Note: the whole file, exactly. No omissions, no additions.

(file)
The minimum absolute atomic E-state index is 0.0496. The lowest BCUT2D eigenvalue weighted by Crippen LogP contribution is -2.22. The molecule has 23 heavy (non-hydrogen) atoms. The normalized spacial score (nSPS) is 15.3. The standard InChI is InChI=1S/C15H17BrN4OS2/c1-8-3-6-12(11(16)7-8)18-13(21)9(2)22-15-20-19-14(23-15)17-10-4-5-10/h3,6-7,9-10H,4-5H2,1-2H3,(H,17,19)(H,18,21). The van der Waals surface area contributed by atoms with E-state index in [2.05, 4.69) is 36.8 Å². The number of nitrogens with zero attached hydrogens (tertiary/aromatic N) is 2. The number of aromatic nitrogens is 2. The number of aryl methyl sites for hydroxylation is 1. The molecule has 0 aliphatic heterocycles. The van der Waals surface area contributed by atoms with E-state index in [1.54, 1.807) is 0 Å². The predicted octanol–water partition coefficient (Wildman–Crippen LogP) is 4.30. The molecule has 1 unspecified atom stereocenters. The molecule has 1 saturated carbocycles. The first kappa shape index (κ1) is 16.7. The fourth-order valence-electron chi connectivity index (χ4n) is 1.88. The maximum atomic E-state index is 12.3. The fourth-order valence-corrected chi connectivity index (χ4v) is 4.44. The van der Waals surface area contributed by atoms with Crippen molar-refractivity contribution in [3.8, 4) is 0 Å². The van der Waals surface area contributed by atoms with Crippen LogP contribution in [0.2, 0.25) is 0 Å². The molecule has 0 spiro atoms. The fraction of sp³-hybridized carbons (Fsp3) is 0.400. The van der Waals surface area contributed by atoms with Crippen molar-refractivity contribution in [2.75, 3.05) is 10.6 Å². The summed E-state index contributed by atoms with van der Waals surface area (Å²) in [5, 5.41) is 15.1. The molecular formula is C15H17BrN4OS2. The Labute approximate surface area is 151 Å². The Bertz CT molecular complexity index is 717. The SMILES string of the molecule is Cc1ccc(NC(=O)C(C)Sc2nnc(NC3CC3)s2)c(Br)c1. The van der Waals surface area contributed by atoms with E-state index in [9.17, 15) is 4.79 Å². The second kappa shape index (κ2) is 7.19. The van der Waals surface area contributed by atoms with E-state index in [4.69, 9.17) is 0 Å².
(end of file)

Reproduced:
The minimum absolute atomic E-state index is 0.0496. The lowest BCUT2D eigenvalue weighted by Crippen LogP contribution is -2.22. The molecule has 23 heavy (non-hydrogen) atoms. The normalized spacial score (nSPS) is 15.3. The standard InChI is InChI=1S/C15H17BrN4OS2/c1-8-3-6-12(11(16)7-8)18-13(21)9(2)22-15-20-19-14(23-15)17-10-4-5-10/h3,6-7,9-10H,4-5H2,1-2H3,(H,17,19)(H,18,21). The van der Waals surface area contributed by atoms with E-state index in [2.05, 4.69) is 36.8 Å². The number of nitrogens with zero attached hydrogens (tertiary/aromatic N) is 2. The number of aromatic nitrogens is 2. The number of aryl methyl sites for hydroxylation is 1. The molecule has 0 aliphatic heterocycles. The van der Waals surface area contributed by atoms with E-state index in [1.54, 1.807) is 0 Å². The predicted octanol–water partition coefficient (Wildman–Crippen LogP) is 4.30. The molecule has 1 unspecified atom stereocenters. The molecule has 1 saturated carbocycles. The first kappa shape index (κ1) is 16.7. The fourth-order valence-electron chi connectivity index (χ4n) is 1.88. The maximum atomic E-state index is 12.3. The fourth-order valence-corrected chi connectivity index (χ4v) is 4.44. The van der Waals surface area contributed by atoms with Crippen molar-refractivity contribution in [3.8, 4) is 0 Å². The van der Waals surface area contributed by atoms with Crippen LogP contribution in [0.2, 0.25) is 0 Å². The molecule has 0 spiro atoms. The fraction of sp³-hybridized carbons (Fsp3) is 0.400. The van der Waals surface area contributed by atoms with Crippen molar-refractivity contribution in [2.75, 3.05) is 10.6 Å². The summed E-state index contributed by atoms with van der Waals surface area (Å²) in [5, 5.41) is 15.1. The molecular formula is C15H17BrN4OS2. The Labute approximate surface area is 151 Å². The Bertz CT molecular complexity index is 717. The SMILES string of the molecule is Cc1ccc(NC(=O)C(C)Sc2nnc(NC3CC3)s2)c(Br)c1. The van der Waals surface area contributed by atoms with E-state index in [9.17, 15) is 4.79 Å². The second kappa shape index (κ2) is 7.19. The van der Waals surface area contributed by atoms with E-state index in [4.69, 9.17) is 0 Å².